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Japan’s Prime Minister Shinzo Abe aims to revitalize the world’s third-biggest economy.


It's been a wild spring for investors with a stake in Japan. From April 2 to May 22, the benchmark Nikkei 225 has rocketed 30 per cent. Since then it has plunged more than 17 per cent – with plenty of thrills and spills in between.

Investors are reacting to what has become a bit of an experiment for the Japanese economy. Before spring bloomed, the newly elected government of Prime Minister Shinzo Abe and the Bank of Japan set an unprecedented plan in motion. They pledged a flood of monetary and fiscal stimulus and loosened the regulatory reins. The goal is to get inflation to 2 per cent by the end of 2014, ending two decades of economic stagnation.

As a result, the value of the yen plunged, creating a competitive advantage for the same exporters who have made postwar Japan the world's third-largest economy. Even the domestic economy is taking its cue as business and consumer spending ramps up.

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The yen has since rallied and has strengthened since then. Despite the rough start, Seijiro Takeshita, director of London-based investment bank Mizuho International PLC, says the new measures are just what Japan needs to kick-start the economy.

"People only talk about the direct benefit that they are going to get from the yen but there is a bigger, longer-term side. This normalized yen enables Japanese exporters to regain their competitiveness in their pricing side," he says. "They have lost out so much market share to the [South] Koreans and the Germans on this hyper yen. It's time for them to claw back quite a lot of their market share."

He says the new policy, dubbed "Abenomics," will get a second wind on July 21 when the party of Mr. Abe is expected to win a victory in Japan's upper house. The win would give the Liberal Democratic Party (LDP) more power to impose reform by having a majority in both houses.

Dr. Takeshita says the recent rally in Japanese equities will continue and is telling his clients to get in before valuations climb too high. He admits prices are slightly higher compared with earnings on the S&P 500 but says earnings in Japan are based on "excessively pessimistic demand forecasts."

"The E within the P/E [price-earnings] ratio is going to substantially increase here onwards," he says.

Investment bank Mizuho International has raised its forecast for the Nikkei 225 to 16,000 from about 12,900 now. Dr. Takeshita says globally competitive, export-oriented machinery and automakers will lead the surge.

Mizuho ranks as buys some familiar Japanese stocks that trade on U.S. exchanges, such as American Honda Motor Co. Inc., but he warns the automaker could be getting expensive. His best-value recommendations are traded over the counter or can be purchased on foreign exchanges through a brokerage (be sure to ask about trading fees). Some of the stocks can also be found in mutual and exchange-traded funds.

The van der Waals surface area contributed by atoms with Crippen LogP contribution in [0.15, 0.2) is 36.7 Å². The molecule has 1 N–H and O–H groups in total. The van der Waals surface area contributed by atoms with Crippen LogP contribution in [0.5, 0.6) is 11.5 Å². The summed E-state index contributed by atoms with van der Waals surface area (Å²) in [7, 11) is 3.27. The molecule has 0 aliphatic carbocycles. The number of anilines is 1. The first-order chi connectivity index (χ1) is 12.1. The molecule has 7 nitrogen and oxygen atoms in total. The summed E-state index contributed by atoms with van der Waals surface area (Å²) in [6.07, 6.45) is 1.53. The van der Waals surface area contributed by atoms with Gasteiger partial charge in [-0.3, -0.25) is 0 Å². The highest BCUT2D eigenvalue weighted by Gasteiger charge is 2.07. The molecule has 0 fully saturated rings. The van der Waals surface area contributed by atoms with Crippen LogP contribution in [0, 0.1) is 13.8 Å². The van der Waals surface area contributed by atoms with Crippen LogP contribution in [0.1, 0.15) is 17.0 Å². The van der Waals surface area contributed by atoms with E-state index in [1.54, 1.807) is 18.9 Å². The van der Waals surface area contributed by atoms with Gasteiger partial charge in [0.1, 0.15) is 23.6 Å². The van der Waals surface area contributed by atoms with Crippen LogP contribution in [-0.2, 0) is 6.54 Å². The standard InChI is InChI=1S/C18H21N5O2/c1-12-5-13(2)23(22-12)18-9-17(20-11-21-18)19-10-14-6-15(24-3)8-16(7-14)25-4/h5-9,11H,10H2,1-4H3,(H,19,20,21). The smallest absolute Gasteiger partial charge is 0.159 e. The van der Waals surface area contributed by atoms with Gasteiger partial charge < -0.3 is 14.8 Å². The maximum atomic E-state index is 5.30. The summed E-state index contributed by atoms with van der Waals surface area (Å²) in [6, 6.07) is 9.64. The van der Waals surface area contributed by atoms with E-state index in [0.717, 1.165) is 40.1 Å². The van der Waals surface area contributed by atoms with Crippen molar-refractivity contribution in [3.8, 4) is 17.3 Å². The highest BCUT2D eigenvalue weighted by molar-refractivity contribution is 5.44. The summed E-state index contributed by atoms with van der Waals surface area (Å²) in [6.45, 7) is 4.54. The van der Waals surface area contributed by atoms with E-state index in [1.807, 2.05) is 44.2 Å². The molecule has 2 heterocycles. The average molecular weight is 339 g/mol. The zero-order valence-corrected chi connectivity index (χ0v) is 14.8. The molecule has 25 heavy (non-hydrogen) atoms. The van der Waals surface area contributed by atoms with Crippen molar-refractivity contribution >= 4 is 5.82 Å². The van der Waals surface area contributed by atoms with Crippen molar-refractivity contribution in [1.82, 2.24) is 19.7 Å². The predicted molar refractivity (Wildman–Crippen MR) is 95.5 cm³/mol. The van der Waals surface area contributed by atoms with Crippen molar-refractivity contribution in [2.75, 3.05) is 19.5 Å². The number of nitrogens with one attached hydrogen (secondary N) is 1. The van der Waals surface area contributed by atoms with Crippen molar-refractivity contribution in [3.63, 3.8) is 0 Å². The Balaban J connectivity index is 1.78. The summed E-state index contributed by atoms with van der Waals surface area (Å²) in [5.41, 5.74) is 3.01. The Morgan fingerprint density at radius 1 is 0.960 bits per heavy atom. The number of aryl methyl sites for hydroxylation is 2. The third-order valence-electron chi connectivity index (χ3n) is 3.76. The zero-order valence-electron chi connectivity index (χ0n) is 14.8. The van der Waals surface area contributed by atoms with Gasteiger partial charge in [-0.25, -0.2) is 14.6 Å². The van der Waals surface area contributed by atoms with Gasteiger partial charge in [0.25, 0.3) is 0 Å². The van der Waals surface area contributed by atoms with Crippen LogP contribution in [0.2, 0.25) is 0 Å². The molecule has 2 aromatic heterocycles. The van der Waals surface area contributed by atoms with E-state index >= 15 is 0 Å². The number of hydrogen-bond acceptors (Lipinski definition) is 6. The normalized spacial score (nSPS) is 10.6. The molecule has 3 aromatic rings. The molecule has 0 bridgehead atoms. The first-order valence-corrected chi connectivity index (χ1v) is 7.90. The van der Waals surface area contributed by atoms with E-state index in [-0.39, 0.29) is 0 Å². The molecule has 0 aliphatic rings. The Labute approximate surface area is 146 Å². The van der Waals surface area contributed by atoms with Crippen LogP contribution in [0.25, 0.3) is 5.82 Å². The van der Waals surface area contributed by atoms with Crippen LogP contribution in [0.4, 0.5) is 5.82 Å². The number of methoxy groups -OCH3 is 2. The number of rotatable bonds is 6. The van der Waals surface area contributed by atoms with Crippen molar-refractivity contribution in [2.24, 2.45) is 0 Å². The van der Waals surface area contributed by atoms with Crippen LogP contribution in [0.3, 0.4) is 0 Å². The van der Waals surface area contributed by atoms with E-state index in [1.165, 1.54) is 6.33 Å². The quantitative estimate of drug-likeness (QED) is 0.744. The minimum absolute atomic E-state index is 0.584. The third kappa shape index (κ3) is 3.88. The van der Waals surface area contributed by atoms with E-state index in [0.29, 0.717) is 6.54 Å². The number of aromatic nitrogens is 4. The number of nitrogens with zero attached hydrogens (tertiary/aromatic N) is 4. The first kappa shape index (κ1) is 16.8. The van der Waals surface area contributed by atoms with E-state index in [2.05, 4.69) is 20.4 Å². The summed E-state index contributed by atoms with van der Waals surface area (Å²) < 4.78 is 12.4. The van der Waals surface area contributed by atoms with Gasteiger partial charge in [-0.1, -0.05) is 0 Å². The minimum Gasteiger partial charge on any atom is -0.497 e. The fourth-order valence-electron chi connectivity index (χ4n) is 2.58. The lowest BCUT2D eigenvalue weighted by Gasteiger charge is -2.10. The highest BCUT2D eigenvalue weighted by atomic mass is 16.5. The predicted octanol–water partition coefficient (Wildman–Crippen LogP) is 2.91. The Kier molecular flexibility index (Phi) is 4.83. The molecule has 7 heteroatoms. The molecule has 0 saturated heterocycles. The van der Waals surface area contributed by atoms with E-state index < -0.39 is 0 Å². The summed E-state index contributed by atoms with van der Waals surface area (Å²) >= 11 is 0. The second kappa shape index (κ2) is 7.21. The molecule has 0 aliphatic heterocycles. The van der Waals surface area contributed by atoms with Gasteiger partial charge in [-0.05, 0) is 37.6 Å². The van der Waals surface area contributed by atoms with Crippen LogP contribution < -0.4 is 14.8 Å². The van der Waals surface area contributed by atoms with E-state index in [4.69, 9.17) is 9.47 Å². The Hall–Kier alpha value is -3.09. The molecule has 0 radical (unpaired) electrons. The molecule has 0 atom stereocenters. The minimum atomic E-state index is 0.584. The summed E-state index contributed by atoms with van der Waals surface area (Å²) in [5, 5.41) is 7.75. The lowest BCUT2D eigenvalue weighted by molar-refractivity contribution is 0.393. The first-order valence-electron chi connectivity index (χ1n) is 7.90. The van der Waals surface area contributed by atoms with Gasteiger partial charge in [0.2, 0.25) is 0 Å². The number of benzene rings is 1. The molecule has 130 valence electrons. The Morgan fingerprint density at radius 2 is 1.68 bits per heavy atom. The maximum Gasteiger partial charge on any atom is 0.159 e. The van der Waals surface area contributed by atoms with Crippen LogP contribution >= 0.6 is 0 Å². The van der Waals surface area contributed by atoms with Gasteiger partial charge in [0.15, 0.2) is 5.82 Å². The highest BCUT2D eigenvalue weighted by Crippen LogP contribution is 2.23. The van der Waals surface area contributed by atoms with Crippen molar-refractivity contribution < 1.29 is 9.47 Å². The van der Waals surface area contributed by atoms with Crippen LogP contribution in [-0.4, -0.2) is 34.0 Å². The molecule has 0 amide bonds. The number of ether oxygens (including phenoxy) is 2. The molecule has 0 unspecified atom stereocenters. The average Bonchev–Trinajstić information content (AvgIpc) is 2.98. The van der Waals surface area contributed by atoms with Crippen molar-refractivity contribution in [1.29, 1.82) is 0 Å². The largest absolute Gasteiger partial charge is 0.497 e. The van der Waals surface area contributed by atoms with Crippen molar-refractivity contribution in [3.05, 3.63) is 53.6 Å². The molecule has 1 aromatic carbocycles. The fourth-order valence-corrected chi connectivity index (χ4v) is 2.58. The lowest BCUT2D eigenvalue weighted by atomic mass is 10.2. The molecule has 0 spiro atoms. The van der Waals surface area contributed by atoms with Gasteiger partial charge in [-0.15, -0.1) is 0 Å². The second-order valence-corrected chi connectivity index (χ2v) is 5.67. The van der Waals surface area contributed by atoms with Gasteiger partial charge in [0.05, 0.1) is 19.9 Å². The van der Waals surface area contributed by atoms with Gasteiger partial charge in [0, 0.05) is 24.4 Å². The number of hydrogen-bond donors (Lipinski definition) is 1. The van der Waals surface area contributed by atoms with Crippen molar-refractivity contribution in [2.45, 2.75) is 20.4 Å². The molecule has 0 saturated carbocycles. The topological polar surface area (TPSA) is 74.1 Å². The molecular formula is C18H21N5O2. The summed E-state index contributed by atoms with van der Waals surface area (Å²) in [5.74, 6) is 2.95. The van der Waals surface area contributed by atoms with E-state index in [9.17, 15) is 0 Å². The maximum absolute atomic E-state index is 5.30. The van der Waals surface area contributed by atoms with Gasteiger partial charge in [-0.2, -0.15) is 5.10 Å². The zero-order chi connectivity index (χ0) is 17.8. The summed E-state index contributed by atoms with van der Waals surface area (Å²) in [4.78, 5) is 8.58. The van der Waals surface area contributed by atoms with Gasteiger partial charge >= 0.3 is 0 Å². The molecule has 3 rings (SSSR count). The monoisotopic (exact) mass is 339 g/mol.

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Two of those companies are diversified manufacturers Hitachi Ltd. and Toshiba Corp. "They focus on things like nuclear generators and social infrastructure that would benefit from growth in Asia and emerging nations," he says. Both stocks are up about 30 per cent this year despite the sell-off.

Mizuho recently upgraded the machinery sector. One company that tops the buy list is Omron Corp., which manufactures components for factory automation. Omron stock is up 44 per cent so far this year.

One recent upgrade to a buy is heavy-machinery maker Komatsu Ltd. "If there is any turnaround in China or continued growth in emerging nations, this is the Caterpiller of Asia," he says.

Dr. Takeshita expects a lot of new investment in Japan to come from within, citing pent-up demand. "The Japanese have been underinvesting for more than six years which has almost reached a dangerous level," he says. "Over 45 per cent of Japanese machine tools are over 15 years old. When you have a demand flow kicking in they are bound to tip toward increasing capacity output, which increases capital expenditures."

Two domestic stocks he recommends to clients are information technology research consultants Nomura Research Institute and e-commerce firm Rakuten Inc.

Not everyone is as optimistic about the sustainability of Japan's recovery, though. Richard Kelly covers interest rates and currencies at the London office of TD Securites. "Like any monetary policy these days you can sustain moves in the market for as long as the central bank is willing to be aggressive and increase its aggressiveness as the data disappoints," he says. "I think there are very large questions as to how successful they can be in the medium term."

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Mr. Kelly says high government debt levels could impede the Bank of Japan's efforts to get inflation up to 2 per cent. "You can start to push up inflation expectations early by getting this very aggressive monetary easing and buying assets and talking about targets but eventually you need Japanese companies to start increasing the wages of workers and give them the pricing power to push up prices. That's something they can't really do until they get profitability going."

He says Japan still needs to deal with problems lingering for what is now two lost decades, such as its aging population and low birth and immigrations rates. While investment and productivity are likely to increase, he says a recovery cannot get support unless the labour force grows with it.

"One of the three basic fundamentals is in a structural decline for Japan and it will be for quite some time. They're not alone in the world. They're just one of the first to get there."

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